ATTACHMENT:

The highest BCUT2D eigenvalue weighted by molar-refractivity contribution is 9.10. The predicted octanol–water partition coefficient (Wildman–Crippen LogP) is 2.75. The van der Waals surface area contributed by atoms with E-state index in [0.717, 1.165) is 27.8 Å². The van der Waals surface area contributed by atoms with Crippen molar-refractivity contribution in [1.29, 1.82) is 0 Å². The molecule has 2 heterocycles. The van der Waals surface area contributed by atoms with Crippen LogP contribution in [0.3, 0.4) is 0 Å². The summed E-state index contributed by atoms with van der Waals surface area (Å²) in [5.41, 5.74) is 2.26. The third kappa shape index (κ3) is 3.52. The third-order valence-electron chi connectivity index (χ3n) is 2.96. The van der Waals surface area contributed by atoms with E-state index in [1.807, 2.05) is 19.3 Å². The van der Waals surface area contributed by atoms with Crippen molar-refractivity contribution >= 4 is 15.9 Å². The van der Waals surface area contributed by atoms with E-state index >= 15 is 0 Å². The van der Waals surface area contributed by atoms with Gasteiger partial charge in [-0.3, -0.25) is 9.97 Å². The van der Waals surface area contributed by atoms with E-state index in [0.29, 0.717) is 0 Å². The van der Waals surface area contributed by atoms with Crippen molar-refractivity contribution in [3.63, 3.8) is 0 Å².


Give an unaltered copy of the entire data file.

The highest BCUT2D eigenvalue weighted by molar-refractivity contribution is 9.10. The predicted octanol–water partition coefficient (Wildman–Crippen LogP) is 2.75. The van der Waals surface area contributed by atoms with E-state index in [0.717, 1.165) is 27.8 Å². The van der Waals surface area contributed by atoms with Crippen molar-refractivity contribution in [1.29, 1.82) is 0 Å². The molecule has 2 heterocycles. The van der Waals surface area contributed by atoms with Crippen LogP contribution in [0.3, 0.4) is 0 Å². The summed E-state index contributed by atoms with van der Waals surface area (Å²) in [5.41, 5.74) is 2.26. The third kappa shape index (κ3) is 3.52. The third-order valence-electron chi connectivity index (χ3n) is 2.96. The van der Waals surface area contributed by atoms with E-state index in [1.807, 2.05) is 19.3 Å². The van der Waals surface area contributed by atoms with Crippen molar-refractivity contribution >= 4 is 15.9 Å². The van der Waals surface area contributed by atoms with E-state index >= 15 is 0 Å². The van der Waals surface area contributed by atoms with Gasteiger partial charge in [-0.3, -0.25) is 9.97 Å². The van der Waals surface area contributed by atoms with E-state index in [0.29, 0.717) is 0 Å². The van der Waals surface area contributed by atoms with Crippen molar-refractivity contribution in [3.63, 3.8) is 0 Å².